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Rocks N Clocks website creates virtual mountain bike races

Start your stopwatch: Buchanan demonstrates the start position at Starr Pass. Photo by Mary Reynolds.

Editor’s note: This post was written by Tucson Velo contributor, Mary Reynolds. Reynolds is a mountain and road cyclist who also writes about endurance sports for Examiner.com. You can follow her personal outdoor adventures on her blog.

“I thought it’d be cool to a have an online place to post your best time and brag, a place to show that you beat your buddy,” Rocks N Clocks creator Jonathan Buchanan said about the idea he had two years ago. “The idea grew as I grew and progressed as a mountain biker. I kept it to myself, then put pen to paper, started taking pictures of the official start/finish spots.”

At the Rocks N Clocks website, mountain bikers challenge each other to ride designated courses faster.  He had an idea in his head about what he wanted the course to be, and Buchanan set up the website in May.

He made it easy to use.

“I didn’t want to use a GPS way-point for the start, because not everyone rides with a GPS unit,” he said.

Thus, each route start/finish is an actual post, sign, or other stationary object at the trailhead.

“I wanted to use what’s already there.”

An engineer by day, Buchanan is also an expert at navigation and created GPX data files for each course. He used a Garmin 60csx which records at a fine resolution; but it was still a labor-intensive process to create the courses.

“It’s hard to get the GPX way points to overlay on the single track,” Buchanan said. “I had to ride and create tracks, then slice and dice to overlay the track exactly on top of the trail. I used Topofusion to cut out one section of the trail and add it to another one. It’s a powerful tool for editing tracks.”

He says a slower paced bike ride with the Garmin leads to more accurate tracks, but “sometimes I get carried away, I’m having too much fun, and I go fast.”

Mountain bikers can download the tracks as GPX or KMZ files, but most routes are familiar to Tucson riders. Even the five-mile  “bunny loop” at Fantasy Island is included. This popular trail is considered to be fairly easy and good for beginners, but expert cyclists will have a tough time beating Buchanan’s fastest speed of 19 minutes, 26 seconds.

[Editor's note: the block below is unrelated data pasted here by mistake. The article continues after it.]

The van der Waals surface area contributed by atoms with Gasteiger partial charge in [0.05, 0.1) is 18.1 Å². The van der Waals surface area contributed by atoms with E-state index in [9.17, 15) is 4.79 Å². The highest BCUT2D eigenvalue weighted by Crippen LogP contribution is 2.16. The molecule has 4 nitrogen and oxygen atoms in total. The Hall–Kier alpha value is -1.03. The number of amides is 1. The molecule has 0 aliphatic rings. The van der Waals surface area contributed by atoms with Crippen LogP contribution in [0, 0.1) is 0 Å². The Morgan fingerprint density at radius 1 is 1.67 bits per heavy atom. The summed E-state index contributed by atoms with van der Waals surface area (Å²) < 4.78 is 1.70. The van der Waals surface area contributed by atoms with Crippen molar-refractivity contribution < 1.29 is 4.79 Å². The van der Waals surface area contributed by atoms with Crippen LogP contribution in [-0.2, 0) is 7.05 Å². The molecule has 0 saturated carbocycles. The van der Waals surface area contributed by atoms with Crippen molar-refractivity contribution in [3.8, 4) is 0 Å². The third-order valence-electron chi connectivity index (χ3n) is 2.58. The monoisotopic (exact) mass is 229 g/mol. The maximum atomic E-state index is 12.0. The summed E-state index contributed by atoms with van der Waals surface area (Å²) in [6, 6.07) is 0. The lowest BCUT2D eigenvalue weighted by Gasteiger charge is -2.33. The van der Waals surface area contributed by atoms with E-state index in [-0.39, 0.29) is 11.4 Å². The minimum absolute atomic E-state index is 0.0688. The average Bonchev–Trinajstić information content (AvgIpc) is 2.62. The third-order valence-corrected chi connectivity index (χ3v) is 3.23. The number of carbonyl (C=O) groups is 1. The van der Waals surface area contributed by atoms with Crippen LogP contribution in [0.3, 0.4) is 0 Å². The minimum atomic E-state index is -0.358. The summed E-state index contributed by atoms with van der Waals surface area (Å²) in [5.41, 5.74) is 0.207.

“I’m just waiting for a pro like Krista Park or Zephanie Blasi to demoralize me with a sub-16 minute time,” he said.

After the course is completed, riders upload their name, date, and time for the ride into the chart. There is a “Comments” section which is good for excuses like “I am a fat old man on a rigid single speed,” or “Stopped to take some pics.”

Buchanan started riding when he was at the University of Arizona where he majored in physics and math.

“My buddy had an extra bike, and we’d go out on night rides in the Sweetwater area, on the roads and trails,” Buchanan said.

He lives near Fantasy Island and frequently hits the trails there.

Buchanan is hard-pressed to pick a favorite trail in the Tucson area.

A self-described “techy guy,” Buchanan likes technical, rocky, steep trails.

“I like Hooligan in the Tucson Mountains.”

Rocks N Clocks warns riders about the Hooligan trail: “This trail sports some awesome technical climbs and a very tough descent with some tight switchbacks and tough moves that will have you on your toes the whole time.”